Green Wheel Food Hub (GWFH) launches its EBT/SNAP benefit program at the Wahiawa Farmers Market to provide affordable local produce to local residents! Everything looked so 'ono-licious! Special thanks to the Wahiawa Farmers' Market community: Jackie Akuna, Dan Nakasone, Marcus Oshiro; to GWFH Lisa Asagi, Gina Snyder and Kasha Ho; and to R3IMAGE director Maria Plottier, interviewer Annie Koh, camera Henry Mochida, and editor Brooks Infante. We hope you enjoy this short piece!
This is the story of Hanoi, an ancient city in the midst of its 1,000th anniversary as the capital of Vietnam. Every morning Hanoians from across the city gather at Thong Nhat Park for exercise, chatting and ballroom dancing, but as the city at its millennium opens to a new era of global investment, the park has become a target for commercial development that threatens the conviviality of city life.
In 2010 Hanoi celebrates 1,000 years as the capital city of Vietnam. “Dancing in the Park” is a metaphor for the vitality of the city through time that is manifested in the social life created by Hanoians in public spaces. Every morning from 6-8 a.m. before it is officially opened for the day, Thong Nhat Park fills with people of all ages coming to exercise, play sports, walk and jog, sit and chat – and join with friends and strangers alike for ballroom dancing. Each activity is self-organized and often includes the setting up of equipment, providing music and leadership by self-appointed and popularly selected mentors. While open to all, each activity has rules for cooperative engagement that serve to create an organized tapestry of social encounters across the park. Built by the people themselves after the liberation of Hanoi from colonial rule, Thong Nhat Park has an exceptionally potent meaning to the people of Hanoi as a collectively owned public space. However, with the opening of Vietnam to the world economy from the late 1980s, the park has experienced repeated attempts to commercialize it, first as a privately-owned amusement park and, most recently, with the ground digging for a 5-star hotel. The film shows how park users create social activities and how view the importance of the park in their lives. It also follows how NGOs and journalists in Hanoi have mobilized Hanoians to save the park from privatization.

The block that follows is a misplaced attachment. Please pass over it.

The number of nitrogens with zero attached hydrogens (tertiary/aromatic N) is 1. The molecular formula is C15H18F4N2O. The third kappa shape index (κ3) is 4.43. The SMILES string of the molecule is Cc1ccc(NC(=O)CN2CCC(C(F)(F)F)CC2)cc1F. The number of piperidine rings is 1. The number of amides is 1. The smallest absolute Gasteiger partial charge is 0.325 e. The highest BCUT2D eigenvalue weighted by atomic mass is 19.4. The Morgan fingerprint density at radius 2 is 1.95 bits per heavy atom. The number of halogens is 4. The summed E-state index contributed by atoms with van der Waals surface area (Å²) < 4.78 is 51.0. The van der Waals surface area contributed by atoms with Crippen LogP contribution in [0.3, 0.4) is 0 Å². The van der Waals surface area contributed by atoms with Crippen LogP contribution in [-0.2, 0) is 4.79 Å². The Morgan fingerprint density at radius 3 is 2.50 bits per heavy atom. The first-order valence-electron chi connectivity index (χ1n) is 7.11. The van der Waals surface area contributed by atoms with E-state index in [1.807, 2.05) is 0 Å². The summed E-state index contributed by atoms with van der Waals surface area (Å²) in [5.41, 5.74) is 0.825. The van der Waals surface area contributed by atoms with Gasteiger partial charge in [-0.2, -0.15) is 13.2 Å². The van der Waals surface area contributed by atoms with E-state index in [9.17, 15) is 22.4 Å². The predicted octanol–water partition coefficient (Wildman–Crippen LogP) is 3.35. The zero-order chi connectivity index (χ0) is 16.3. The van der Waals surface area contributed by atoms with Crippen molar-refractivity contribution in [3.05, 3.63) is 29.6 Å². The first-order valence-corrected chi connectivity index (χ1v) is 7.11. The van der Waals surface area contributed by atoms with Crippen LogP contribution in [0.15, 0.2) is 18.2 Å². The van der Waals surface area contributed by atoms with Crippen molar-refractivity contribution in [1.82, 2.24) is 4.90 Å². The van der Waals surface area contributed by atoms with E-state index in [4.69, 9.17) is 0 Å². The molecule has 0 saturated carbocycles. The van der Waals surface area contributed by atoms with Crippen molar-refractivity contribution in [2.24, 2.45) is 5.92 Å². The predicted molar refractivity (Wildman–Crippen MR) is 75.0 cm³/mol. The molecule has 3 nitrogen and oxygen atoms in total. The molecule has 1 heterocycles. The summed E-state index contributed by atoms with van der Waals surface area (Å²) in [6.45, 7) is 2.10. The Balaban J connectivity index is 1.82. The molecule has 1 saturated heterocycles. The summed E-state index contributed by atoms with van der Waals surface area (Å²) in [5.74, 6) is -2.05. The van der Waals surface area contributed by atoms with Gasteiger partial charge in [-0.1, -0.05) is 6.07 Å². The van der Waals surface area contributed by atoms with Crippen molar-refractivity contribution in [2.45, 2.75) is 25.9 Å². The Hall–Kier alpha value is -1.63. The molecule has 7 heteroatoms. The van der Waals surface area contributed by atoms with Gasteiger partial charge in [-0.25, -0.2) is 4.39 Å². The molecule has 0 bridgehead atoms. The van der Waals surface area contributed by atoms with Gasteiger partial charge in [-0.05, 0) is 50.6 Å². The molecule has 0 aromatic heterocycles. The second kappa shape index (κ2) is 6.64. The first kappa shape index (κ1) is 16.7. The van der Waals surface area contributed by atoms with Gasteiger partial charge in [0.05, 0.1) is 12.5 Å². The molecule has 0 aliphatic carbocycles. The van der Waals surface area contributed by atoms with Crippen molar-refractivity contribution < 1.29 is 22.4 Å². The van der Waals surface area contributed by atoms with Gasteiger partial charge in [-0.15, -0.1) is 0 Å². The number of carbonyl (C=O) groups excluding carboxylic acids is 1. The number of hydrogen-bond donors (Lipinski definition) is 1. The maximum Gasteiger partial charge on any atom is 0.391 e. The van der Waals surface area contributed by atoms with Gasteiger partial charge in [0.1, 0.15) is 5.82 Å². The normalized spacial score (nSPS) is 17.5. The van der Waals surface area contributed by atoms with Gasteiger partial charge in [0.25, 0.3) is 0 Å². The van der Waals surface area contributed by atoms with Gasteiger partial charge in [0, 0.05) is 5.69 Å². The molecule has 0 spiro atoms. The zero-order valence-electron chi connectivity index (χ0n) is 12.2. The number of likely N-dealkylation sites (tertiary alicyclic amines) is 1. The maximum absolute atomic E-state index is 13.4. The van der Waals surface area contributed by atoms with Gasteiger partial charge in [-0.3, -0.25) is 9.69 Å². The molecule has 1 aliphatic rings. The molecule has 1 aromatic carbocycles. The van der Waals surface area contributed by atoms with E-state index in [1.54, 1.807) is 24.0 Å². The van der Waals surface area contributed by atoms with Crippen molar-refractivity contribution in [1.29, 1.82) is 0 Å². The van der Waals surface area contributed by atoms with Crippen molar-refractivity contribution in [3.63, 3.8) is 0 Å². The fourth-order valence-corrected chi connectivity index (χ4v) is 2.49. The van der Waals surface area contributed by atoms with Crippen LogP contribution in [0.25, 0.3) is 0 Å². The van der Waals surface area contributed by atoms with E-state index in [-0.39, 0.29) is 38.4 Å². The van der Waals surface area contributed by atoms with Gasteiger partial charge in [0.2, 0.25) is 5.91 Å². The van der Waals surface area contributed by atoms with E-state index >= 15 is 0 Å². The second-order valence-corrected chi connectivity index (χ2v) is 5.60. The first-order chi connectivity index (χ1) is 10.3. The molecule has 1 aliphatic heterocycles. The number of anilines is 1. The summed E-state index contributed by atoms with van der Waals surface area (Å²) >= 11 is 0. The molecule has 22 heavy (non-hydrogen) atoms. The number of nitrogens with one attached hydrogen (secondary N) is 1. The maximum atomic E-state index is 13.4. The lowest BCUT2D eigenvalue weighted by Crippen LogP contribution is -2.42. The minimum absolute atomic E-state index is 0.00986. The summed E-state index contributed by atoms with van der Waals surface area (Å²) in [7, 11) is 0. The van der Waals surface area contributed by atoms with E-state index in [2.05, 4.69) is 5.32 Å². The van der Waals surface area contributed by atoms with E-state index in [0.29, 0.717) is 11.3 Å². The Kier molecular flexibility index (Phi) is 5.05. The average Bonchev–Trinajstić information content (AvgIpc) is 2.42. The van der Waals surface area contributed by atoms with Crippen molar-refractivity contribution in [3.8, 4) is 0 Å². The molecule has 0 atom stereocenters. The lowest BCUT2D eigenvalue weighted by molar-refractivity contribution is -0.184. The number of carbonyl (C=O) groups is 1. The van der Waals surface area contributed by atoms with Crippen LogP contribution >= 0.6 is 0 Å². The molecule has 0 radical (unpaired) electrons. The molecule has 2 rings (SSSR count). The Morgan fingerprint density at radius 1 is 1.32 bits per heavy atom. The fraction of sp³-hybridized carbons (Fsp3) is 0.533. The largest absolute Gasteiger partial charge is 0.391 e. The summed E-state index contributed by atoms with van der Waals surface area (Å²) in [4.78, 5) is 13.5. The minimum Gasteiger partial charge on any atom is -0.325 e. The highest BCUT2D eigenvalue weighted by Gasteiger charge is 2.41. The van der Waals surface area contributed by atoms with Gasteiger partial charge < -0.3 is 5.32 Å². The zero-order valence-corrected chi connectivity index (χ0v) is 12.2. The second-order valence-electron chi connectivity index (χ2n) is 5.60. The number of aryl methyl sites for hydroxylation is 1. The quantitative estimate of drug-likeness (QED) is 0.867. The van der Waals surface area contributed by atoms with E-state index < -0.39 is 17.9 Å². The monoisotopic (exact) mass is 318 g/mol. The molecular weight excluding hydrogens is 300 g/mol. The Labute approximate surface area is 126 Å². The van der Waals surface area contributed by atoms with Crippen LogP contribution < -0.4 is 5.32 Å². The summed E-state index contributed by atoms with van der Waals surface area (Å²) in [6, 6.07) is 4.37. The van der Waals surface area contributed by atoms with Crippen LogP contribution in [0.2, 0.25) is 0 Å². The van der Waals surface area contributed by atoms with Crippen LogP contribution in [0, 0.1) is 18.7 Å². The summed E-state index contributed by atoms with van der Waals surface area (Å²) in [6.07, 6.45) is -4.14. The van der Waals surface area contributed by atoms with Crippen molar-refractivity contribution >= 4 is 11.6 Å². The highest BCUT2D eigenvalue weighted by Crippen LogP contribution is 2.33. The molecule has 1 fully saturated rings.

After the devastating 2011 earthquake in Japan the potter craft-community suffered tremendous damage that destroyed many historic noborigama kilns and shattered thousands of ceramics. The craft lifestyle, already threatened in the machine-age, faced near destruction from the ensuing earthquake. With the potters abilities to practice and have a livelihood in peril, the potters had but one choice, to come together to help rebuild their craft lifestyle. Akio Nukaga, one such potter in Kasama, Japan spearheads the Save Kasama Potters movement to bring potters together to rebuild and rejuvenate Kasama and its rich ceramic-making heritage.
This film is part of a series and research project in urban planning to celebrate spaces of hope, we hope you enjoy and share the film!
TRT: 25 minutes
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What is an indigenous economy? Hawaiʻi Loa Kū Kākou formed to answer this question not in words but in a 64 foot long, 10 foot high mural created in just 7 days at the Convention Center where Honolulu’s hosting of APEC 2011 was about to begin. Mentor-artists Shad and Kai embark on the journey of painting the mural with 17 students and 8 other mentors and master Hawaiian artists working together to connect people to Hawaiian culture through art.